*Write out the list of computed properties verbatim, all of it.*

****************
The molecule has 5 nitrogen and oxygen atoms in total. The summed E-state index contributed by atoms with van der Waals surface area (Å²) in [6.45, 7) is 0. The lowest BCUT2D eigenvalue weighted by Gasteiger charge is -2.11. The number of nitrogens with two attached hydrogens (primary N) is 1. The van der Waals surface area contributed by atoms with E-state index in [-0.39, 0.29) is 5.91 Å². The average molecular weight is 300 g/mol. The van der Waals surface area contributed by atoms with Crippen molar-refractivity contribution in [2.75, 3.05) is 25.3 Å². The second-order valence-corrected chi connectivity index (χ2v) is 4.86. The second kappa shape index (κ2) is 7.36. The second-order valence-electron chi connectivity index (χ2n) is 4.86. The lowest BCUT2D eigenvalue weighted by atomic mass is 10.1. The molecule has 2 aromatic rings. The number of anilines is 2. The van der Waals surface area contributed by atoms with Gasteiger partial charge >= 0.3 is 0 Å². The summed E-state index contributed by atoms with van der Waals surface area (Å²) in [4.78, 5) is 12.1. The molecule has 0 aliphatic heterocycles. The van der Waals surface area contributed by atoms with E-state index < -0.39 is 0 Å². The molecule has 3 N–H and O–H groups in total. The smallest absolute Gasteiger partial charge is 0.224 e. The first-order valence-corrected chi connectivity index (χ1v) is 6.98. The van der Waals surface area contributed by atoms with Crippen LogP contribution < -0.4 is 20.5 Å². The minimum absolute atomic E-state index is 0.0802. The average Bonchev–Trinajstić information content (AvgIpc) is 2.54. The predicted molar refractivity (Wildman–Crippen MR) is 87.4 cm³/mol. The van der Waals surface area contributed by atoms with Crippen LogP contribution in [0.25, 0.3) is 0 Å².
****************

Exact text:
The molecule has 5 nitrogen and oxygen atoms in total. The summed E-state index contributed by atoms with van der Waals surface area (Å²) in [6.45, 7) is 0. The lowest BCUT2D eigenvalue weighted by Gasteiger charge is -2.11. The number of nitrogens with two attached hydrogens (primary N) is 1. The van der Waals surface area contributed by atoms with E-state index in [-0.39, 0.29) is 5.91 Å². The average molecular weight is 300 g/mol. The van der Waals surface area contributed by atoms with Crippen molar-refractivity contribution in [2.75, 3.05) is 25.3 Å². The second-order valence-corrected chi connectivity index (χ2v) is 4.86. The second kappa shape index (κ2) is 7.36. The second-order valence-electron chi connectivity index (χ2n) is 4.86. The lowest BCUT2D eigenvalue weighted by atomic mass is 10.1. The molecule has 2 aromatic rings. The number of anilines is 2. The van der Waals surface area contributed by atoms with Gasteiger partial charge >= 0.3 is 0 Å². The summed E-state index contributed by atoms with van der Waals surface area (Å²) in [4.78, 5) is 12.1. The molecule has 0 aliphatic heterocycles. The van der Waals surface area contributed by atoms with E-state index < -0.39 is 0 Å². The molecule has 3 N–H and O–H groups in total. The smallest absolute Gasteiger partial charge is 0.224 e. The first-order valence-corrected chi connectivity index (χ1v) is 6.98. The van der Waals surface area contributed by atoms with Crippen LogP contribution < -0.4 is 20.5 Å². The minimum absolute atomic E-state index is 0.0802. The average Bonchev–Trinajstić information content (AvgIpc) is 2.54. The predicted molar refractivity (Wildman–Crippen MR) is 87.4 cm³/mol. The van der Waals surface area contributed by atoms with Crippen LogP contribution in [0.25, 0.3) is 0 Å².